Meet Andy & Melissa of Grinnell Heritage Farms.
You may have seen them at the farmers market or dropping off produce at our stores. They are local Iowa farmers here to share their story about organic farming.
[Melissa] I'm Melissa Dunham and I farm at Grinnell Heritage Farm with my husband Andrew here.
[Andrew] So the farm has been in my family for 160 plus years and it started out as a diversified farm like most of them in Iowa were and it gradually contracted down to the corn-soybean alternation and then I was given the opportunity to come and farm and we've diversified again and so on 80 acres we get all of our family's income off of those 80 acres –mostly selling organic produce.
[Andrew] So when you come to the Co-op to buy a beet it's not like we're just picking it and then taking it straight to the grocery store. By the time we pick it up off the ground and put it into a crate and onto the tractor and into the packing shed and into the cooler and out of the cooler and into the barrel washer and out of the barrel washer and back into the cooler and then onto the truck and to the Co-op, we might actually lift it ten times.
[Melissa] We're very strong! [laughs]
[Andrew] One of the advantages of raising crops in an organically managed system, where you have as a very explicit goal trying to sequester carbon into the soil, is that we can actually fight climate change through healthy eating. For every 1% you increase your soil organic carbon, you’re sequestering about 20,000 pounds of CO2 – and we have millions of acres of farmland that we could be doing this on.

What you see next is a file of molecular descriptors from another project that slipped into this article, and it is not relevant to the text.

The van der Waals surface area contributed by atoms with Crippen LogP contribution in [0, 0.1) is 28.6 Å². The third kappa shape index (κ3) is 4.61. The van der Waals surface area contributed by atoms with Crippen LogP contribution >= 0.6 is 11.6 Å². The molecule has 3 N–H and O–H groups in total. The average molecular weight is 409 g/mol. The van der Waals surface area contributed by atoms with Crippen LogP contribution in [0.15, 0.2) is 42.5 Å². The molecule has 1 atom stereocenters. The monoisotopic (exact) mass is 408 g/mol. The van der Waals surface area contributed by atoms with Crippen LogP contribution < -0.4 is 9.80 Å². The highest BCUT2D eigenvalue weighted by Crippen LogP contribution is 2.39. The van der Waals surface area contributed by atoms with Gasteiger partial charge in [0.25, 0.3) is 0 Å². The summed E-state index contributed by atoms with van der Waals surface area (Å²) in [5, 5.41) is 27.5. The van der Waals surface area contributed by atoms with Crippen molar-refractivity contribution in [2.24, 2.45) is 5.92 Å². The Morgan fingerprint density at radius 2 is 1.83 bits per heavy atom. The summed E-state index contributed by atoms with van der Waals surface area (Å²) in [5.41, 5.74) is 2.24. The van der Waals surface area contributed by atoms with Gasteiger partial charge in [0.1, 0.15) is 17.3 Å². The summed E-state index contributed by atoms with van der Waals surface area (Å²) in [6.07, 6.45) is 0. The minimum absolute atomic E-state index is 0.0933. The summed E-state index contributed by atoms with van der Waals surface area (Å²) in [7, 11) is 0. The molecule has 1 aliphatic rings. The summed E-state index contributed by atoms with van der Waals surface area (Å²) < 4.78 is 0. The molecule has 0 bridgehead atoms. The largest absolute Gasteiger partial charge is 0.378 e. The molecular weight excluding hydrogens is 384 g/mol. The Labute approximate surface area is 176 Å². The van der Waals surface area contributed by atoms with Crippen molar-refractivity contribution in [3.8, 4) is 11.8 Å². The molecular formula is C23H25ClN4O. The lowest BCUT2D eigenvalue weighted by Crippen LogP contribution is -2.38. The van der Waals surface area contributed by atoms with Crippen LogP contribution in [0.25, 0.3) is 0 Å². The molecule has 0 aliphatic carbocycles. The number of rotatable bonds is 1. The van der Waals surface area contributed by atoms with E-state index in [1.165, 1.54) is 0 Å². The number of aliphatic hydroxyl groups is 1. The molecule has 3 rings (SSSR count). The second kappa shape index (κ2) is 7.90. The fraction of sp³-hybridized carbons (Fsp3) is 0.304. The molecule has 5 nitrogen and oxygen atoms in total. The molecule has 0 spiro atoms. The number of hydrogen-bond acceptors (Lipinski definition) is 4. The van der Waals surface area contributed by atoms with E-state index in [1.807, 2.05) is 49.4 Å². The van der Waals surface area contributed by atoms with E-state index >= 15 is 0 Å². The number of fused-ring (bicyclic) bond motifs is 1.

[Melissa] Growing organically is definitely more labor-intensive so the upfront cost of organic are more expensive, you know, for us as farmers and possibly for you, you know, when you're getting it off the shelf. What people don't recognize are the long-term costs, not only to the environment, but people's health, when we're not eating food that’s sustainably grown or organically grown.
[Andrew] One of the biggest challenges that we see facing agriculture currently is chemical spray drift – which I like to call a chemical trespass, in that you're applying chemical to a farm, maybe a neighboring farm, and the wind comes up and blows that over, say my farm, and kills my crops.
When we had chemical drift on our farm we had to cordon off that area and it became a non-organic field and it was managed as such for another three-year transition period before we could bring it back into organic management. This is something that we really need people to reach out to their state legislators and on a national level we really need to push for stronger control of chemical trespass.
[Melissa] Working with the Co-op has been pretty instrumental in getting our business off the ground. A lot of people think that we've been around forever, but our business is only 11 years old. We wouldn't be the farmers we are today if we hadn't had the opportunity to work with New Pi.
Every time that you vote with your food dollar and you buy Team Carrot’s carrots or, you know, James Nisly’s greens, or Derek Roller’s garlic, you're supporting your local effort; you're supporting the guy in your backyard.
[Andrew] We keep farming this way because this is what I really enjoy doing and we believe that we can do good by the environment and good for society by raising crops organically in a fashion that we're doing so in Grinnell, and we'd like to keep doing so to show people that it can be done this way.